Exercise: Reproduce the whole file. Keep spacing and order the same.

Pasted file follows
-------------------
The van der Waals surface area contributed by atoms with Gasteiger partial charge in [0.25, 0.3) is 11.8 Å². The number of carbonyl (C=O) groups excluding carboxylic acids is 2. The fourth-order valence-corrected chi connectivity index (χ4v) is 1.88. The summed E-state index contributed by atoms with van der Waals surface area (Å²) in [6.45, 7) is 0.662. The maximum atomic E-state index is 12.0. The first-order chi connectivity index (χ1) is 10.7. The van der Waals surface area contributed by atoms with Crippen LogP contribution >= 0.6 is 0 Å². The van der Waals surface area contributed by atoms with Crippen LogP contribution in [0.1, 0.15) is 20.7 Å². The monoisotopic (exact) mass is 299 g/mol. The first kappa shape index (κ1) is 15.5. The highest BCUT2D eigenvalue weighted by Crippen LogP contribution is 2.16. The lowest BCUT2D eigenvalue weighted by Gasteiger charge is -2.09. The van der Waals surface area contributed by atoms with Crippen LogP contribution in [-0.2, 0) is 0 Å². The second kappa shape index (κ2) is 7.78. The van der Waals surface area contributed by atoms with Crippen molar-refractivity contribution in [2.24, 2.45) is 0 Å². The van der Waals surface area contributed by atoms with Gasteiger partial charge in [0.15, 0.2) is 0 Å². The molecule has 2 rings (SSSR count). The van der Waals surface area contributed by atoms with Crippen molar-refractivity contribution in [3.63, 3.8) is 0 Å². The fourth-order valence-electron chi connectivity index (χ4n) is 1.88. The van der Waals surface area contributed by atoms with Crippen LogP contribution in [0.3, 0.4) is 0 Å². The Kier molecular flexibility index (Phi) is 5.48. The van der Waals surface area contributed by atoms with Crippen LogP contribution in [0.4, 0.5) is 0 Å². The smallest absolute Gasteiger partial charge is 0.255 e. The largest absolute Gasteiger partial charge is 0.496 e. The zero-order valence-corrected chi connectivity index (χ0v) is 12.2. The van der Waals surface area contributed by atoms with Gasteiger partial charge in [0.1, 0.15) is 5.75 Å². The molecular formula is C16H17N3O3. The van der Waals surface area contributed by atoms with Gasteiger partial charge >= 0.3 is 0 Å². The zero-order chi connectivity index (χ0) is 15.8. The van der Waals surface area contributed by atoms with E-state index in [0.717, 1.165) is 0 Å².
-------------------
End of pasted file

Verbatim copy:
The van der Waals surface area contributed by atoms with Gasteiger partial charge in [0.25, 0.3) is 11.8 Å². The number of carbonyl (C=O) groups excluding carboxylic acids is 2. The fourth-order valence-corrected chi connectivity index (χ4v) is 1.88. The summed E-state index contributed by atoms with van der Waals surface area (Å²) in [6.45, 7) is 0.662. The maximum atomic E-state index is 12.0. The first-order chi connectivity index (χ1) is 10.7. The van der Waals surface area contributed by atoms with Crippen LogP contribution >= 0.6 is 0 Å². The van der Waals surface area contributed by atoms with Crippen LogP contribution in [0.1, 0.15) is 20.7 Å². The monoisotopic (exact) mass is 299 g/mol. The first kappa shape index (κ1) is 15.5. The highest BCUT2D eigenvalue weighted by Crippen LogP contribution is 2.16. The lowest BCUT2D eigenvalue weighted by Gasteiger charge is -2.09. The van der Waals surface area contributed by atoms with Crippen LogP contribution in [-0.2, 0) is 0 Å². The second kappa shape index (κ2) is 7.78. The van der Waals surface area contributed by atoms with Crippen molar-refractivity contribution in [2.24, 2.45) is 0 Å². The van der Waals surface area contributed by atoms with Gasteiger partial charge in [0.15, 0.2) is 0 Å². The molecule has 2 rings (SSSR count). The van der Waals surface area contributed by atoms with Crippen molar-refractivity contribution in [3.63, 3.8) is 0 Å². The fourth-order valence-electron chi connectivity index (χ4n) is 1.88. The van der Waals surface area contributed by atoms with Crippen LogP contribution in [0.3, 0.4) is 0 Å². The Kier molecular flexibility index (Phi) is 5.48. The van der Waals surface area contributed by atoms with Crippen LogP contribution in [0.4, 0.5) is 0 Å². The smallest absolute Gasteiger partial charge is 0.255 e. The largest absolute Gasteiger partial charge is 0.496 e. The zero-order valence-corrected chi connectivity index (χ0v) is 12.2. The van der Waals surface area contributed by atoms with Gasteiger partial charge in [0.1, 0.15) is 5.75 Å². The molecular formula is C16H17N3O3. The van der Waals surface area contributed by atoms with Gasteiger partial charge >= 0.3 is 0 Å². The zero-order chi connectivity index (χ0) is 15.8. The van der Waals surface area contributed by atoms with E-state index in [0.717, 1.165) is 0 Å².